A Competent Investor Relations Professional
Looking to fill an internal investor relations role? How is your search going? We know first hand how difficult it is to hire a qualified investor relations professional. Finding a competent candidate is like finding a needle in a haystack. They need to understand market regulations, and excel at financial analysis, writing, design, and sales.
Beyond the four essential skills shown in the figure above, an IR person must have grace under pressure. Maintaining and promoting a calm demeanor in intense environments is essential to supporting positive outcomes for management and investors. Someone who is prone to panic, who struggles to manage the unexpected, or who is intimidated by senior management and investors, can lead to ruin. A weak investor relations professional can put the company and its entire management team at risk. It is therefore mission critical to wait for the right person or the right team.
Marketing and Communication Skills
Steuart Britt once wrote that ‘Doing business without advertising is like winking at [someone] in the dark. You know what you are doing, but nobody else does’. The same concept applies to investor relations. To be successful, investor relations professionals must possess the following communication skills:
- Great written content;
- Compelling visual design;
- Knowledge of how to use modern marketing technologies to reach and retain your target audiences; and
- The strategic thinking to deploy all the elements of a successful marketing program.
The investor relations provider you select will need to translate your company’s story so that a lay person can understand it. Remember that portfolio managers and retail investors are not experts in your industry. Investor Relations should work to eliminate jargon and incorporate visual elements to simplify your message about the company’s value proposition, financial position and strategic plan.
the Regulations Governing an Investor Relations Professional
No matter where your company is operating, or what exchange it trades on in North America, your investor relations provider must adhere to a strict set of rules and regulations. Stock exchanges, securities commissions, and legislation at both the regional and federal levels all have worked to establish these rules.
For securities trading in the United States (“US”), the primary rules and regulations governing your investor relations activities include:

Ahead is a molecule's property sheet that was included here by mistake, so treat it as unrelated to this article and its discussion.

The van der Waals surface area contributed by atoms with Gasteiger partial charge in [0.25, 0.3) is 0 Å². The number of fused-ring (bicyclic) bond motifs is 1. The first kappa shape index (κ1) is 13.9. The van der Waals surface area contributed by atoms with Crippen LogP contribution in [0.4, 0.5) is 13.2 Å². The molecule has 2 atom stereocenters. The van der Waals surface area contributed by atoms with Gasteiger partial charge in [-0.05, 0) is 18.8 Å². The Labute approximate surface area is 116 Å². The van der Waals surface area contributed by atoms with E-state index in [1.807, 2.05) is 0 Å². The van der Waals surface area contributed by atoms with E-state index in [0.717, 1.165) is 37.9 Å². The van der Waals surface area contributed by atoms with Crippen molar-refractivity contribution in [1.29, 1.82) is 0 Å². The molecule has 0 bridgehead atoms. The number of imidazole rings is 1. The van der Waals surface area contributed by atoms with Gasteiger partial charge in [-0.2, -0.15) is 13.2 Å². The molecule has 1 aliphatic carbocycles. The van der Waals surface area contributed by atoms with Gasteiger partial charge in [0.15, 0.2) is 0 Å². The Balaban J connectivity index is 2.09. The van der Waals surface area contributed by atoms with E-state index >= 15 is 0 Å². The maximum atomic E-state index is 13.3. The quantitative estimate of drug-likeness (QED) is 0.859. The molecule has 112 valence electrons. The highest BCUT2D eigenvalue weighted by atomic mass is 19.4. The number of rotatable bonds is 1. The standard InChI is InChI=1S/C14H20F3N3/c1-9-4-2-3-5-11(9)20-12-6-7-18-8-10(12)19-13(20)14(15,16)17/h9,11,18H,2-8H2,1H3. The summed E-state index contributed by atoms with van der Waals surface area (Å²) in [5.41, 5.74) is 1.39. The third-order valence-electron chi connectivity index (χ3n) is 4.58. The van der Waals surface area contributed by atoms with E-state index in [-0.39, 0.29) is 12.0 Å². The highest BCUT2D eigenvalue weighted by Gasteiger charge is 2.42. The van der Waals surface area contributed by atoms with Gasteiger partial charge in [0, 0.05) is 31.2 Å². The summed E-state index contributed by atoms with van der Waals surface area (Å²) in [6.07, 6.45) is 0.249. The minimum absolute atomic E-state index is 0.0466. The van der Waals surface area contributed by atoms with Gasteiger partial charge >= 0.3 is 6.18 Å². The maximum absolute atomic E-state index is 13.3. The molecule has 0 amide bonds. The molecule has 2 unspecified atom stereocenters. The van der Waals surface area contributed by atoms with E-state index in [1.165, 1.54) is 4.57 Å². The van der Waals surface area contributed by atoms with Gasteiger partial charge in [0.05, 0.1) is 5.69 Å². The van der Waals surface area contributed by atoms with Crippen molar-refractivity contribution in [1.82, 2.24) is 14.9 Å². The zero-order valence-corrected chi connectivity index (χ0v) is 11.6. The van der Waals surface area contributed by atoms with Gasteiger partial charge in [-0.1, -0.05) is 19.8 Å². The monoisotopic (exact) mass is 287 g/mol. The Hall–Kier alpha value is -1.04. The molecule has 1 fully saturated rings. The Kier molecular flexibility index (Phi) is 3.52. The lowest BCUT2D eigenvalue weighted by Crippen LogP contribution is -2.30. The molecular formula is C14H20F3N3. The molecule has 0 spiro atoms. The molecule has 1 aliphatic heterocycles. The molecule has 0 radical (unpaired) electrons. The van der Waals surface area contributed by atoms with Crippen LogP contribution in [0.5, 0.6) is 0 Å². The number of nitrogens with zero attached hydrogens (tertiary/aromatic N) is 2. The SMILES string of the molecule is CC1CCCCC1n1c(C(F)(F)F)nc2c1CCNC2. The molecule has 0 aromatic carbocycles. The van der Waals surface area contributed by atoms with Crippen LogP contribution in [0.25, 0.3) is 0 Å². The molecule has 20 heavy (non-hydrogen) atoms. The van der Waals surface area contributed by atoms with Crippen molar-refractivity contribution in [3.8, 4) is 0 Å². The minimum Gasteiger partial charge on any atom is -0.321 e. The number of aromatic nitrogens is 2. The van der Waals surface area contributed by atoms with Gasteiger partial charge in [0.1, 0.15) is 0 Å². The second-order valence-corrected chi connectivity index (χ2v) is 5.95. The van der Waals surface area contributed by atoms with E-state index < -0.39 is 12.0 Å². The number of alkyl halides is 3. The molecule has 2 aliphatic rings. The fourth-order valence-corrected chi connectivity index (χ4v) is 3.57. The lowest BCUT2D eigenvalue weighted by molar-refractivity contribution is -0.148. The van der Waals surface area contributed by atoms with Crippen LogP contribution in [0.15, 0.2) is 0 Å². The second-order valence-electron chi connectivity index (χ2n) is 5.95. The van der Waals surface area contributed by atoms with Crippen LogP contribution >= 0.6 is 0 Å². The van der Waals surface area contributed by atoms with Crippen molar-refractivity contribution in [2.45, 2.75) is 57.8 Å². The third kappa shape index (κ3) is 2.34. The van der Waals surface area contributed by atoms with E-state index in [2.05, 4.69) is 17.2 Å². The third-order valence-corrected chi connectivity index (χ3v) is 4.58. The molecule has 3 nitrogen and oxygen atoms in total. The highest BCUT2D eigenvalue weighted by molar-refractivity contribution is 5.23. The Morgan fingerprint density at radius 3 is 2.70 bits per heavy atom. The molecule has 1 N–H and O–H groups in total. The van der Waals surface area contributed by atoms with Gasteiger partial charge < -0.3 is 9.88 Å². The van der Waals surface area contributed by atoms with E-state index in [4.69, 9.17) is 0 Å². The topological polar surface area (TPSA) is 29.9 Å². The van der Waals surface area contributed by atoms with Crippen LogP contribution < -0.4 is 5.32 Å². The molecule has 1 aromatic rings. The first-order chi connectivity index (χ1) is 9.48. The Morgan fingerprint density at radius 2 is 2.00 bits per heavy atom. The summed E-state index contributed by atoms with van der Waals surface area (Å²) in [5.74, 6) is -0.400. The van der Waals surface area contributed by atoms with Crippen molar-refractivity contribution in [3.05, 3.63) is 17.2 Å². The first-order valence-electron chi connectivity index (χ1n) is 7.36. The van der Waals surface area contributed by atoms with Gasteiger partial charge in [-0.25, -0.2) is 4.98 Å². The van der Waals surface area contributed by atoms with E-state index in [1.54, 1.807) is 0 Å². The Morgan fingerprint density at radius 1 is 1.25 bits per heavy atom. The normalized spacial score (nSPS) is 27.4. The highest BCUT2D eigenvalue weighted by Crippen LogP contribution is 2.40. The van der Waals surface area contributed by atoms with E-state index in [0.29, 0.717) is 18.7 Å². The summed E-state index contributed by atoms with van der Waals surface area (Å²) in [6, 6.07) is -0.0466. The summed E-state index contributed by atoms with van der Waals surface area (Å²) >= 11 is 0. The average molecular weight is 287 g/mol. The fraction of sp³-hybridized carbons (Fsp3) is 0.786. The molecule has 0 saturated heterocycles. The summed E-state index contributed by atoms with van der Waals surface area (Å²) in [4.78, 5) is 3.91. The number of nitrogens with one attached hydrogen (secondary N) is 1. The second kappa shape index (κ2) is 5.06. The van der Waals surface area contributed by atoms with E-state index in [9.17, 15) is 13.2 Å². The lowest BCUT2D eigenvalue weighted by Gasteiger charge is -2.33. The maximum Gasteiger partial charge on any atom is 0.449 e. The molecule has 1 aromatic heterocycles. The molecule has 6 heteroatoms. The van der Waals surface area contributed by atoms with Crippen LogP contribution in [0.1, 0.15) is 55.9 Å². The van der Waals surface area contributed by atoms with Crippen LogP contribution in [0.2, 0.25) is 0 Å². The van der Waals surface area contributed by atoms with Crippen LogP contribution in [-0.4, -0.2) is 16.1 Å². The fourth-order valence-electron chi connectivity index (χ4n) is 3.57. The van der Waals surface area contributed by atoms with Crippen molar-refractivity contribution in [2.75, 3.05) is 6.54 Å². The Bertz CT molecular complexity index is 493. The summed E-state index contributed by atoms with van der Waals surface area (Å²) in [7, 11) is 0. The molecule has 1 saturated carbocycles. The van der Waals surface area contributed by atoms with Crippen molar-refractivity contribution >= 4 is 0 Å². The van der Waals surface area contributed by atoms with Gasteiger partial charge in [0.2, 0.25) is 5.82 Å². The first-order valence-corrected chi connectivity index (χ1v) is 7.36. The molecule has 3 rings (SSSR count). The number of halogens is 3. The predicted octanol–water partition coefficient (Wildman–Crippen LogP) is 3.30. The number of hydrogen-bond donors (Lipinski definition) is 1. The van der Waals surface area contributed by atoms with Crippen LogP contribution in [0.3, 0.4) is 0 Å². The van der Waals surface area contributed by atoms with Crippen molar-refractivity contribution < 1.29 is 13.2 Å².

In addition, the rules set by the Financial Industry Regulatory Authority (FINRA) impact US investor relation programs.
For securities trading in Canada, the primary rules and regulations include:
- National Instrument (“NI”) 51-102;
- NI 52-112 Non-GAAP and Other Financial Measures Disclosure *NEW*
- NI 43-101 for mineral exploration and production;
- National Policy 51-201; and
- Other policies as set forth by the various provincial securities commissions.
In addition, the rules of the Investment Industry Regulatory Organization of Canada (IIROC) impact Canadian investor relation programs.
It is imperative that your IR provider know and respect the rules and regulations that govern your company to protect its credibility and legal well-being.
An accounting or financial analysis background is important. However it may not be enough. You need an investor relations provider who can also anticipate the information needs and questions of your investors and analysts. A person who knows where investors and analysts look and what questions they ask. And finally, a person that can weave the numbers and the narrative into a coherent package that makes sense to a lay person.
Investor Relationship Management
Investor relationship management is really another phrase for the broader activity of managing all of your capital market relationships. In addition to your present and future investors, this also includes managing sell-side partners such as analysts, investment bankers, trading desks and retail broker networks. Your provider should know how to use one of the investor relationship management platforms that are available to identify and screens potential buyers, nurture your relationships with broker-dealers, and tracks outcomes over time.
While finding a competent investor relations candidate is like finding a needle in a haystack, it is crucial to find the right person. The reputation of your company and the credibility of its management team in the capital markets hinges on their skills and professionalism.